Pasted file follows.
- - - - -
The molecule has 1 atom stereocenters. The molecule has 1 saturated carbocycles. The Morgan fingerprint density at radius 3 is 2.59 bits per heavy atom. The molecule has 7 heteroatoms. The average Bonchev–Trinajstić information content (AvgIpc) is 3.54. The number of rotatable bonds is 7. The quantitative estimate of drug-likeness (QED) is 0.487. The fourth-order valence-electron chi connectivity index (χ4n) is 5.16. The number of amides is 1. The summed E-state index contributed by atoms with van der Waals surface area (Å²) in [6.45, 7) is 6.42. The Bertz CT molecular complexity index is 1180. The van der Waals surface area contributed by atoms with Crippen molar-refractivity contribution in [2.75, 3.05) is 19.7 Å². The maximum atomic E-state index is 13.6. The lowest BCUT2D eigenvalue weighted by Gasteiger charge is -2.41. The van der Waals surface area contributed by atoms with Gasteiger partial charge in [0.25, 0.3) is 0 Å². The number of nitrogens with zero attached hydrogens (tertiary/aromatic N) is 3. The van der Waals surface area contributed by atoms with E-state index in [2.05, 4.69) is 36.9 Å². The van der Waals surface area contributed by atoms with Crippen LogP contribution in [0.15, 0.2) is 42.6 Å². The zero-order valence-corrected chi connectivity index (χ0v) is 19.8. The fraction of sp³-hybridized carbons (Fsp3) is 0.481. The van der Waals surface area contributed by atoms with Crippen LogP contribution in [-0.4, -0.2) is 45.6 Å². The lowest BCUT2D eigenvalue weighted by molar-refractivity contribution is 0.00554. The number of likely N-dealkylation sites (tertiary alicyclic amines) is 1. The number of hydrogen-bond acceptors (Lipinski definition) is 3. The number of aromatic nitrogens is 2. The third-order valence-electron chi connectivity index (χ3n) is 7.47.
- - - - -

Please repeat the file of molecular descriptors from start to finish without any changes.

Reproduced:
The molecule has 1 atom stereocenters. The molecule has 1 saturated carbocycles. The Morgan fingerprint density at radius 3 is 2.59 bits per heavy atom. The molecule has 7 heteroatoms. The average Bonchev–Trinajstić information content (AvgIpc) is 3.54. The number of rotatable bonds is 7. The quantitative estimate of drug-likeness (QED) is 0.487. The fourth-order valence-electron chi connectivity index (χ4n) is 5.16. The number of amides is 1. The summed E-state index contributed by atoms with van der Waals surface area (Å²) in [6.45, 7) is 6.42. The Bertz CT molecular complexity index is 1180. The van der Waals surface area contributed by atoms with Crippen molar-refractivity contribution in [2.75, 3.05) is 19.7 Å². The maximum atomic E-state index is 13.6. The lowest BCUT2D eigenvalue weighted by Gasteiger charge is -2.41. The van der Waals surface area contributed by atoms with Gasteiger partial charge in [0.25, 0.3) is 0 Å². The number of nitrogens with zero attached hydrogens (tertiary/aromatic N) is 3. The van der Waals surface area contributed by atoms with E-state index in [2.05, 4.69) is 36.9 Å². The van der Waals surface area contributed by atoms with Crippen LogP contribution in [0.15, 0.2) is 42.6 Å². The zero-order valence-corrected chi connectivity index (χ0v) is 19.8. The fraction of sp³-hybridized carbons (Fsp3) is 0.481. The van der Waals surface area contributed by atoms with Crippen LogP contribution in [-0.4, -0.2) is 45.6 Å². The lowest BCUT2D eigenvalue weighted by molar-refractivity contribution is 0.00554. The number of likely N-dealkylation sites (tertiary alicyclic amines) is 1. The number of hydrogen-bond acceptors (Lipinski definition) is 3. The number of aromatic nitrogens is 2. The third-order valence-electron chi connectivity index (χ3n) is 7.47.